Venezuela: The Politics of Barricades
Wednesday, November 5, 2014
Stern Center, Great Room, 7 p.m.
This lecture seeks to explain why Venezuela, the country that has experienced the most spectacular economic windfall in Latin America from 2003 to 2011, is today in one of the worst political crises in the region and one of the worst economic crises in the world. It confronts the question of how “new” is the “new Venezuela” after Hugo Chavez.
This event is sponsored by the Clarke Forum for Contemporary Issues and co-sponsored by the Constance and Rose Ganoe Memorial Fund for Inspirational Teaching, courtesy of Professor J. Mark Ruhl and by the Department of Latin American Studies.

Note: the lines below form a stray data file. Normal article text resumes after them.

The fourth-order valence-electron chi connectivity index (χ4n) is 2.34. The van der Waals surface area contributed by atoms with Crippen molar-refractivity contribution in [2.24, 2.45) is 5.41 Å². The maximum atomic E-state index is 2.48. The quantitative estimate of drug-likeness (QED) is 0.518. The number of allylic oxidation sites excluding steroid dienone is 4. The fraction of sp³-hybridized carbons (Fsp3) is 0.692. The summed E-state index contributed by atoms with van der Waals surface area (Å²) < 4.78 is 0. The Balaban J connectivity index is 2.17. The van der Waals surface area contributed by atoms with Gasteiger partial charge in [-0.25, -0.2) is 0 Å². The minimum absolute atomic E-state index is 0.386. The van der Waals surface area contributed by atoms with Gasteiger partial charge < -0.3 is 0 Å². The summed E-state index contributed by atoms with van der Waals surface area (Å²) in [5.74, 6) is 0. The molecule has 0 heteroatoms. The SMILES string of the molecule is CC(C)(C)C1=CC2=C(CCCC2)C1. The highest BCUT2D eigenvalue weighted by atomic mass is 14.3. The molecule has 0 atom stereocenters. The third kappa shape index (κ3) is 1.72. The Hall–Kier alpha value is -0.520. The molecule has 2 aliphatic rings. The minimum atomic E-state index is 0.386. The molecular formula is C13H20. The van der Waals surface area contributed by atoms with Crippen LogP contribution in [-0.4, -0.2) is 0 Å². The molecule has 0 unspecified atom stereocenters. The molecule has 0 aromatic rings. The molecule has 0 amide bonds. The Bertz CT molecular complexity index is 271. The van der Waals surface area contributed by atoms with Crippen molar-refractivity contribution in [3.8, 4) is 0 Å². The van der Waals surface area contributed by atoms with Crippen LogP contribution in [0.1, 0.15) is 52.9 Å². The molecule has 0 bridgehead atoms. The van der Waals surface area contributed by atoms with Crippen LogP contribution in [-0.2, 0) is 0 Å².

Biography (provided by the speaker)
Javier Corrales is professor of political science at Amherst College in Amherst, Massachusetts. He is currently working on the second edition of his co-authored book with Michael Penfold, Dragon in the Tropics: Hugo Chávez and the Political Economy of Revolution in Venezuela (Brookings Institution Press, 2011). In addition, he is working on a book project on constitutional assemblies and presidential powers in Latin America. Corrales is also the co-author with Daniel Altschuler of The Promise of Participation: Experiments in Participatory Governance in Honduras and Guatemala (Palgrave Macmillan 2013), and with Carlos Romero of U.S.-Venezuela Relations: Coping with Midlevel Security Threats (Routledge, 2013). He is the co-editor with Mario Pecheny of The Politics of Sexuality in Latin America (University of Pittsburgh Press 2010). He serves on the editorial board of Latin American Politics and Society and Americas Quarterly.
Video of the Lecture